Please Note: this is only beneficial if there is no fee for the balance transfer.
2. Don’t Miss a Payment!
If your bills are falling at times of the month that makes it hard to keep up with, call your credit card companies, hydro company, or cellular provider and ask if they’re willing to work out a better date for your bill to be paid.
Why does this matter?
Payment history has the greatest impact on your credit score calculation - it’s 35% of it!
Sometimes, all it takes is a little time to see where your money is going and small tweaks to make sure you’re on time, every time. For example, if you know you have 50% of your paycheck going to all of your bills in one pay period, that may help you budget a bit more efficiently.
If you have missed a payment, try to catch up as soon as possible. The longer it goes on, the worse the impact will be on your credit rating. Most credit card companies give a 30-day grace period before reporting to the credit bureaus.
Pro Tip: If you think you might miss a payment, call them in advance to make an arrangement. It shows you’re responsible and trying to make it work.
The temptation may be to just ignore doing these things but being proactive can help prevent further damage to your credit score.
Lastly, if you are truly concerned about remembering to make payments on time, then set up PAD’s (pre-authorized debit) where possible. Now your bill payments are automated so you don’t even have to think about it!
3. Apply for Credit
Since too many lender inquiries can be damaging to your credit score, it's recommended that you're thoughtful and selective about applying for credit. But taking out the right kind of loan can help you prove to lenders and credit bureaus that you’re responsible and capable of paying your debts. Making regular payments on personal loans is a great way to started building or rebuilding credit, and an unsecured installment loan gives you the freedom to use the loan where you need to the most.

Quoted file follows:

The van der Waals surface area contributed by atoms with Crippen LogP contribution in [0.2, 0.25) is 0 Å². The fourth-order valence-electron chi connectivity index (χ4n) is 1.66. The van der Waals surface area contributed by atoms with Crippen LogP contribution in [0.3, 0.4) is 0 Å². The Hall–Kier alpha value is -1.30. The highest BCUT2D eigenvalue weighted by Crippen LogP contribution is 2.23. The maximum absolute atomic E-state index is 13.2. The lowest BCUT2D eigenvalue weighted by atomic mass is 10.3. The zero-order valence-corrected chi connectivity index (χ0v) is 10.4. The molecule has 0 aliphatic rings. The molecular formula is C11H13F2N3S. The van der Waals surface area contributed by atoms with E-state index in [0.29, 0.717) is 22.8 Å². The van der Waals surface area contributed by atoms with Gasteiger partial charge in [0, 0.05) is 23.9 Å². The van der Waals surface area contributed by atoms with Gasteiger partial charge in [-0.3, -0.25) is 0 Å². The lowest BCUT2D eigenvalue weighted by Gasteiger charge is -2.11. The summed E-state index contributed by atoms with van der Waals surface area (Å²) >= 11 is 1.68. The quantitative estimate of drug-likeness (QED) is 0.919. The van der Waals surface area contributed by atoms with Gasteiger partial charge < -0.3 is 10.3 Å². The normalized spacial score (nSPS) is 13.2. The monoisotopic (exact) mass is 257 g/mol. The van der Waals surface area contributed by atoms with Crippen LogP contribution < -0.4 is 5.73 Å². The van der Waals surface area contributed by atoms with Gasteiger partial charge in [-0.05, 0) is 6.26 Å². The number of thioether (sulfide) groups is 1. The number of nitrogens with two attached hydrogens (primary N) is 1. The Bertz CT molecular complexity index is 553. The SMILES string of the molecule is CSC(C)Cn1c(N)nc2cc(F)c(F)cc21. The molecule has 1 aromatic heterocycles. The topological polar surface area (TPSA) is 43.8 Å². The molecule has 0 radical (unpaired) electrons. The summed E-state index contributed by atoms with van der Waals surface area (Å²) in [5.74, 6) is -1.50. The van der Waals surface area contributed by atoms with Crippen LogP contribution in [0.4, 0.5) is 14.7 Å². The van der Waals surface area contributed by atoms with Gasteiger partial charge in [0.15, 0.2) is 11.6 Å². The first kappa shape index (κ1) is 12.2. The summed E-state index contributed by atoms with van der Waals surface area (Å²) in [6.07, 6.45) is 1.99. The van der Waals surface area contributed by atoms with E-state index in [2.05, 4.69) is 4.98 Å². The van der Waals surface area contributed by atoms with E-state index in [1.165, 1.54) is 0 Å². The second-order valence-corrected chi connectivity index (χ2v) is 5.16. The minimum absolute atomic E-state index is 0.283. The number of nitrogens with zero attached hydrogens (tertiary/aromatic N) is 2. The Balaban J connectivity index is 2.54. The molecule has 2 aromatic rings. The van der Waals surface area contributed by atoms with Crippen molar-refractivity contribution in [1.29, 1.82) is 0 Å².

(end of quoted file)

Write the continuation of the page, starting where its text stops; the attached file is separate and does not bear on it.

Fresh Start Finance can help!
With personal loans of up to $15,000 and payment periods of up to 60 months, Fresh Start Finance can help you on your journey to financial well-being.
Do Loans Help Build Credit?
Here are some other loans that can help you build credit:
What is a Credit Builder Loan?
If you have a very bad credit score, the best way to rebuild it is by making on-time repayments on a loan. But with very bad credit, it can be almost impossible to get approved for a loan. Hence, you’re stuck in your bad credit situation. But there is a way out of this frustrating conundrum—it’s called a credit builder loan.
A credit builder loan is not a typical loan. Think of it more as a saving strategy to help you build credit. With a credit builder loan, the money you “borrow” is locked in an account by the lender. You then commit to paying off the loan. You do not have access to these funds until the full amount is paid off. Once you pay all instalments on time and in full, you’ll receive a lump sum to the full amount AND your credit score will improve!
Contact us to learn more about secured savings loans and credit cards.